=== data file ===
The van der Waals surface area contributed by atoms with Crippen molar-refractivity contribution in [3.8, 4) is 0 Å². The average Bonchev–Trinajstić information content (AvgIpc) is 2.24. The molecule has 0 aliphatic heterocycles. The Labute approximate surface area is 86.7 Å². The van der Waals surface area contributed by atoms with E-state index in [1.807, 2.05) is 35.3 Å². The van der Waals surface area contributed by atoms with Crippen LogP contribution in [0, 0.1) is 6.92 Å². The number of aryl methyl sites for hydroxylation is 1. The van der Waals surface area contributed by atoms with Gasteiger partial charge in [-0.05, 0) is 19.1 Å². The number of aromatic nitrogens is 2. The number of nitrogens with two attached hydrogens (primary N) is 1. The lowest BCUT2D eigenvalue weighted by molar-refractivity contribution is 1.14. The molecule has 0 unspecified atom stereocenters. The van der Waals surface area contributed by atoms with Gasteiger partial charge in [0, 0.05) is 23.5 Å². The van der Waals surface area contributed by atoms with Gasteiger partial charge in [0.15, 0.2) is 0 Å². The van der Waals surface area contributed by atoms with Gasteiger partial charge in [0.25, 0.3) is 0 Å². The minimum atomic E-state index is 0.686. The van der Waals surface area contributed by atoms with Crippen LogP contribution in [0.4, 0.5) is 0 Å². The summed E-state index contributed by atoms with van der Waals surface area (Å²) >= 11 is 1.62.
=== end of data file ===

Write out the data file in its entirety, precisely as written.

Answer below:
The van der Waals surface area contributed by atoms with Crippen molar-refractivity contribution in [3.8, 4) is 0 Å². The average Bonchev–Trinajstić information content (AvgIpc) is 2.24. The molecule has 0 aliphatic heterocycles. The Labute approximate surface area is 86.7 Å². The van der Waals surface area contributed by atoms with E-state index in [1.807, 2.05) is 35.3 Å². The van der Waals surface area contributed by atoms with Crippen LogP contribution in [0, 0.1) is 6.92 Å². The number of aryl methyl sites for hydroxylation is 1. The van der Waals surface area contributed by atoms with Gasteiger partial charge in [-0.05, 0) is 19.1 Å². The number of aromatic nitrogens is 2. The number of nitrogens with two attached hydrogens (primary N) is 1. The lowest BCUT2D eigenvalue weighted by molar-refractivity contribution is 1.14. The molecule has 0 unspecified atom stereocenters. The van der Waals surface area contributed by atoms with Gasteiger partial charge in [0, 0.05) is 23.5 Å². The van der Waals surface area contributed by atoms with Gasteiger partial charge in [0.15, 0.2) is 0 Å². The van der Waals surface area contributed by atoms with Gasteiger partial charge in [0.25, 0.3) is 0 Å². The minimum atomic E-state index is 0.686. The van der Waals surface area contributed by atoms with Crippen LogP contribution in [0.4, 0.5) is 0 Å². The summed E-state index contributed by atoms with van der Waals surface area (Å²) >= 11 is 1.62.